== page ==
5 Scattering from Near-Extremal Black Holes

In Section 4, we presented how the entropy of any extremal black hole can be reproduced microscopically from one chiral half of one (or several) two-dimensional CFT(s). In this section, we will present arguments supporting the conjecture that this duality can be extended to near-extremal black holes dual to a CFT with a second sector slightly excited, following [53Jump To The Next Citation Point, 106Jump To The Next Citation Point, 160Jump To The Next Citation Point]. We will show that the derivation of [53Jump To The Next Citation Point, 106Jump To The Next Citation Point, 160Jump To The Next Citation Point] is supporting evidence for all CFTs presented in Section 4, as noted in [79Jump To The Next Citation Point, 71Jump To The Next Citation Point]. In the case of the CFTJ dual to near-extremal spinning black holes, one can think intuitively that the second CFT sector is excited for the following reason: lights cones do not quite coalesce at the horizon, so microscopic degrees of freedom do not rotate at the speed of light along the single axial direction. The intuition for the other CFTs (CFTQ, CFT (p1,p2,p3)) is less immediate.

Near-extremal black holes are defined as black holes with a Hawking temperature that is very small compared with their inverse mass

M TH ≪ 1. (145 )
At finite energy away from extremality, one cannot isolate a decoupled near-extremal near-horizon geometry. As we discussed in Section 4, the extremal near-horizon geometry then suffers from infrared divergences, which destabilize the near-horizon geometry. This prevents one to formulate boundary conditions à la Brown-Henneaux to describe non-chiral excitations. Therefore, another approach is needed.

If near-extremal black holes are described by a dual field theory, it means that all properties of these black holes – classical or quantum – can be derived from a computation in the dual theory, after it has been properly coupled to the surrounding spacetime. We now turn our attention to the study of one of the simplest dynamical processes around black holes: the scattering of a probe field. This route was originally followed for static extremal black holes in [208, 209Jump To The Next Citation Point]. In this approach, no explicit metric boundary conditions are needed. Moreover, since gravitational backreaction is a higher-order effect, it can be neglected. One simply computes the black-hole–scattering amplitudes on the black-hole background. In order to test the near-extremal black hole/CFT correspondence, one then has to determine whether or not the black hole reacts like a two-dimensional CFT to external perturbations originating from the asymptotic region far from the black hole.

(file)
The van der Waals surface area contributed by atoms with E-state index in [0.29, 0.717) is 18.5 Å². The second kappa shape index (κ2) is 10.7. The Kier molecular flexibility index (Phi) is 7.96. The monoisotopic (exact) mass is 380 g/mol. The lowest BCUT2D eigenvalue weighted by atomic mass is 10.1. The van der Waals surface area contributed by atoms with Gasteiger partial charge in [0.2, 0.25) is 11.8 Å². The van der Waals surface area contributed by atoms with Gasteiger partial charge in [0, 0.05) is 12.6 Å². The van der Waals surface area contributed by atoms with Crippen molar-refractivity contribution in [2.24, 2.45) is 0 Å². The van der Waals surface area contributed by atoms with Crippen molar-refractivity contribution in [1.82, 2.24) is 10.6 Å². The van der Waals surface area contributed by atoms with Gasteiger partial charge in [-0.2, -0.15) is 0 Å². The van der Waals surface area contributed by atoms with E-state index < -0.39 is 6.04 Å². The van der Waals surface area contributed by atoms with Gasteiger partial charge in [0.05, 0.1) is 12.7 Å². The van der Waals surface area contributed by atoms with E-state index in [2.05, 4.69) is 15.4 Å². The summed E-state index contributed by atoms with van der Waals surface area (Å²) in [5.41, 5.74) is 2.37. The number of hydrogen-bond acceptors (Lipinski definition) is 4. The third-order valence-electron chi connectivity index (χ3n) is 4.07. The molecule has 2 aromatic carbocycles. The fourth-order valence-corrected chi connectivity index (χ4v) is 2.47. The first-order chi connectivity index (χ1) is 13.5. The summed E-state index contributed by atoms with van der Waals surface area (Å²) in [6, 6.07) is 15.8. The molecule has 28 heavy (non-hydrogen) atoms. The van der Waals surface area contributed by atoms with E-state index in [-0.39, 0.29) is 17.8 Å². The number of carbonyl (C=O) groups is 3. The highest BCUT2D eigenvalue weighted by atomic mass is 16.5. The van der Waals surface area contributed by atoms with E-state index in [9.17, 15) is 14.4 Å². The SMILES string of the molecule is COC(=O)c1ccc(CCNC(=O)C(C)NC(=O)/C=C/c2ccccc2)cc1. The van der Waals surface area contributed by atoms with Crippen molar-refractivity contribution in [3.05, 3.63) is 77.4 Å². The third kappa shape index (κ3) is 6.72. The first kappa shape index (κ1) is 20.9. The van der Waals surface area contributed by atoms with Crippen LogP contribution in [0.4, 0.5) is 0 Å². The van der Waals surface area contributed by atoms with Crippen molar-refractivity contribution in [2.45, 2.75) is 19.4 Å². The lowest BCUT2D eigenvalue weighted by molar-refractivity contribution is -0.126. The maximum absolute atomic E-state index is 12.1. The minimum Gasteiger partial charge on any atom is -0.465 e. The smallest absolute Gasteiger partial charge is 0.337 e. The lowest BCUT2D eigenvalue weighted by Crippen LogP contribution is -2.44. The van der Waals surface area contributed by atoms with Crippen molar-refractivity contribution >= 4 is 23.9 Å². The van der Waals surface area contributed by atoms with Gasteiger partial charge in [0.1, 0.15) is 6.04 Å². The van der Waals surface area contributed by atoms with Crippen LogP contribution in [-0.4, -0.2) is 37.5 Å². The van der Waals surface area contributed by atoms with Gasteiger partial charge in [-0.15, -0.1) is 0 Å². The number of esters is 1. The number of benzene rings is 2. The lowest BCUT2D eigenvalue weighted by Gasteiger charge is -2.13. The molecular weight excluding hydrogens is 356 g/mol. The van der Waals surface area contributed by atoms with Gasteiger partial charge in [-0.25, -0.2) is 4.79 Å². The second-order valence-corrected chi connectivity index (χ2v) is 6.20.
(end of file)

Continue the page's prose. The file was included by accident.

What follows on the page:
We will only consider fields that probe the near-horizon region of near-extremal black holes. These probe fields have energy ω and angular momentum m close to the superradiant bound ω ∼ m ΩeJxt+ qeΦexet,

ext ext M (ω − m Ω J − qeΦ e ) ≪ 1. (146 )
In order to simplify the notation, in this section we will drop all hats on quantities defined in the asymptotic region far from the black hole.

Since no general scattering theory around near-extremal black-hole solutions of (1View Equation) has been proposed so far, we will concentrate our discussion on near-extremal asymptotically-flat Kerr–Newman black holes, as discussed in [53Jump To The Next Citation Point, 160Jump To The Next Citation Point] (see also [79Jump To The Next Citation Point, 72, 81Jump To The Next Citation Point, 74Jump To The Next Citation Point, 77Jump To The Next Citation Point, 3]). Extensions to the Kerr–Newman–AdS black hole or other specific black holes in four and higher dimensions in gauged or ungauged supergravity can be found in [53Jump To The Next Citation Point, 106Jump To The Next Citation Point, 73Jump To The Next Citation Point, 242Jump To The Next Citation Point, 46Jump To The Next Citation Point] (see also [71Jump To The Next Citation Point, 80Jump To The Next Citation Point, 129Jump To The Next Citation Point, 224Jump To The Next Citation Point]).

 5.1 Near-extremal Kerr–Newman black holes
 5.2 Macroscopic greybody factors
 5.3 Macroscopic greybody factors close to extremality
 5.4 Microscopic greybody factors
 5.5 Microscopic accounting of superradiance

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